Genetic Algorithm to Solve Multi-Period, Multi-Product, Bi-Echelon Supply Chain Network Design Problem

Genetic Algorithm to Solve Multi-Period, Multi-Product, Bi-Echelon Supply Chain Network Design Problem

R. Dhanalakshmi (IBM India Pvt. Ltd, Bangalore, India), P. Parthiban (National Institute of Technology, India), K. Ganesh (Tata Consultancy Services Limited, India) and T. Arunkumar (Vellore Institute of Technology, India)
DOI: 10.4018/978-1-60960-135-5.ch019
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Abstract

In many multi-stage manufacturing supply chains, transportation related costs are a significant portion of final product costs. It is often crucial for successful decision making approaches in multi-stage manufacturing supply chains to explicitly account for non-linear transportation costs. In this article, we have explored this problem by considering a Two-Stage Production-Transportation (TSPT). A two-stage supply chain that faces a deterministic stream of external demands for a single product is considered. A finite supply of raw materials, and finite production at stage one has been assumed. Items are manufactured at stage one and transported to stage two, where the storage capacity of the warehouses is limited. Packaging is completed at stage two (that is, value is added to each item, but no new items are created), and the finished goods inventories are stored which is used to meet the final demand of customers. During each period, the optimized production levels in stage one, as well as transportation levels between stage one and stage two and routing structure from the production plant to warehouses and then to customers, must be determined. The authors consider “different cost structures,” for both manufacturing and transportation. This TSPT model with capacity constraint at both stages is optimized using Genetic Algorithms (GA) and the results obtained are compared with the results of other optimization techniques of complete enumeration, LINDO, and CPLEX.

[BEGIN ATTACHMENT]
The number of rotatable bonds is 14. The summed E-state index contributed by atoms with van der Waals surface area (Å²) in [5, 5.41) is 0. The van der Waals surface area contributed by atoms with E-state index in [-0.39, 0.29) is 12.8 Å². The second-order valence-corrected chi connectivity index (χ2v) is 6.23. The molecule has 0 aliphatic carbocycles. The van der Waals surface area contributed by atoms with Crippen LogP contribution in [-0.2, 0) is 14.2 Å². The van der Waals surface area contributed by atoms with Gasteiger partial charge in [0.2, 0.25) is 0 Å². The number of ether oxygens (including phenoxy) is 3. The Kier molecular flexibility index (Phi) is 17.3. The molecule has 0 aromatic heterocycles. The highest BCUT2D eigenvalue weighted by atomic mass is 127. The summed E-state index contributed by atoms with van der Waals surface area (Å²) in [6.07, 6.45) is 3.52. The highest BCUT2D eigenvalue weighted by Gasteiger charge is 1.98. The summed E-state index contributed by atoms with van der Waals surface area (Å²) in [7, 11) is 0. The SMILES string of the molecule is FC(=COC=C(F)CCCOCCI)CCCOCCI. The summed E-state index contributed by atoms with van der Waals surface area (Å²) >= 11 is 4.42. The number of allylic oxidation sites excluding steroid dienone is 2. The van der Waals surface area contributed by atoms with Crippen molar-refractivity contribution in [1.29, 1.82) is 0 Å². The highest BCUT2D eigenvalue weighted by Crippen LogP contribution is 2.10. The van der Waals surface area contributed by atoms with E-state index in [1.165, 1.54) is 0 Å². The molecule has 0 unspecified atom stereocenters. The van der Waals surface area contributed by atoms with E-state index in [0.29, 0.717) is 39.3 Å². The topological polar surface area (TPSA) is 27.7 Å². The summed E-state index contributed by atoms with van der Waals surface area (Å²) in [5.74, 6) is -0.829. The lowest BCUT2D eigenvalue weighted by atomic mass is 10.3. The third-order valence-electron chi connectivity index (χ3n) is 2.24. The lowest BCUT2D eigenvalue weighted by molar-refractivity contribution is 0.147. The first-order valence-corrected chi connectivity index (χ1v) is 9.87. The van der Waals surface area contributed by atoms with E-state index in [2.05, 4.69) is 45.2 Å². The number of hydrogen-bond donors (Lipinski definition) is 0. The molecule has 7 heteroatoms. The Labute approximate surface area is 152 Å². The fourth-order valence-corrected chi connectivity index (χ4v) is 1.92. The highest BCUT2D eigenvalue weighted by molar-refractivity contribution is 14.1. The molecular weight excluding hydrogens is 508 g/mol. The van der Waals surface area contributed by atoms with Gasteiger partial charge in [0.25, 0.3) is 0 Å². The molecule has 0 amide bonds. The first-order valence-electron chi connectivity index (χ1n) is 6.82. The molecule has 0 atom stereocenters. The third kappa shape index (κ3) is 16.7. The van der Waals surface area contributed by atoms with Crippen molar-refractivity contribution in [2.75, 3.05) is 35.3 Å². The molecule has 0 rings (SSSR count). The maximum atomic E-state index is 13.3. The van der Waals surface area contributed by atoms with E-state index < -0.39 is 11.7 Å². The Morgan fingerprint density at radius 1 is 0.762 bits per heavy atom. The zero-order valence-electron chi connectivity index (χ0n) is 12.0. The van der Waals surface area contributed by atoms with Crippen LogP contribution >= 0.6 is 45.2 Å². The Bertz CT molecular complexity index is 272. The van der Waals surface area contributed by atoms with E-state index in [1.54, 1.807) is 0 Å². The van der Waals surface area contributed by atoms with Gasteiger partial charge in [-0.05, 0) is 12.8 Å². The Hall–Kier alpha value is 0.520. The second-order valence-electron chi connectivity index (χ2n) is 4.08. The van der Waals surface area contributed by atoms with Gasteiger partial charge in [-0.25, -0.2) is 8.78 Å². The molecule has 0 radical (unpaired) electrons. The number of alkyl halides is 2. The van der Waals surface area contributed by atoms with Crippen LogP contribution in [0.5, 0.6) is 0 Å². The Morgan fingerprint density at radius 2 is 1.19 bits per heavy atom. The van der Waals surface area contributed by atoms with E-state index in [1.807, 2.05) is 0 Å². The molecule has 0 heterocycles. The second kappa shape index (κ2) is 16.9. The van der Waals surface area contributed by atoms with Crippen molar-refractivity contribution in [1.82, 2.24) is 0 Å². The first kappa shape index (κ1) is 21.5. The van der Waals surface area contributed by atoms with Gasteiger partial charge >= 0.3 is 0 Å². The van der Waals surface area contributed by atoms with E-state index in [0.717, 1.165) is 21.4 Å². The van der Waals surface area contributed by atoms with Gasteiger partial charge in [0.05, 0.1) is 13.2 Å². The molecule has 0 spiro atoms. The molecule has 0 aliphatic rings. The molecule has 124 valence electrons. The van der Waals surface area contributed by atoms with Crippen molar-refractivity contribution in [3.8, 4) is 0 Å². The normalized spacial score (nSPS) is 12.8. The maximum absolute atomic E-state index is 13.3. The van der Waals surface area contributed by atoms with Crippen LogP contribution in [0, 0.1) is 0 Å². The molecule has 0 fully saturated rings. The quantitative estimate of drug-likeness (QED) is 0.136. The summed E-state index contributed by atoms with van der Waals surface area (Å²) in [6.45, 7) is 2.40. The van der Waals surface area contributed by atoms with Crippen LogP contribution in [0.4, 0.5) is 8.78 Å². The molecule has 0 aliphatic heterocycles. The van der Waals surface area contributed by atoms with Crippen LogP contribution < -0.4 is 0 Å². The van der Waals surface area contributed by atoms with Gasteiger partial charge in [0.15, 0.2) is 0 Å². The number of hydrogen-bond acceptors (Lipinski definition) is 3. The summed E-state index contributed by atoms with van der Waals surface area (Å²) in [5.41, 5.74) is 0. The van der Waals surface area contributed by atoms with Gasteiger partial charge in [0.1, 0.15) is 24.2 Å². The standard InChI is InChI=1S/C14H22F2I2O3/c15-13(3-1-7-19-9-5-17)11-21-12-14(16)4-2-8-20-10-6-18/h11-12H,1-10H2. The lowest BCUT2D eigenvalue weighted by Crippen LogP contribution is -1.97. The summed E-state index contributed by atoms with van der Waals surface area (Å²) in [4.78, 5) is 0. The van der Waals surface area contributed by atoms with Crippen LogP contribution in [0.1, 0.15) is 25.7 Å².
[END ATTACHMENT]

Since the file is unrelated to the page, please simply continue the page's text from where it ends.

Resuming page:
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Literature Survey

The literature review in aspect of distribution inventory management of supply chain, states clearly that no optimal inventory policy has been developed for a serial Supply Chain in view of the complexity of the problem. Hence the objective of the study is to optimize the inventory level for a two-echelon single product serial supply chain using Genetic Algorithm. So as to minimize the total supply chain cost comprising the distribution and production related cost.

Cakravastia (2002) developed a analytical model for the supplier selection process in designing a supply chain network. The constraints on the capacity of each potential supplier are considered in process. The assumed objective of the supply chain is to minimize the level of customer dissatisfaction, which is evaluated by two performance criteria. (1) Price and (2) delivery lead time. The overall model operates at two levels of decision making: the operational level and the chain level. An optimal solution in terms of the models for the two levels can be obtained by using a mixed integer programming technique.

Abdul-Jalbar et al. (2005) addresses a multi-echelon inventory system with one-warehouse and N-retailers. The demand at each retailer is assumed to be known and satisfied by the warehouse. Shortages are not allowed and lead times are negligible. Costs at each facility consist of a fixed charge per order and a holding cost.

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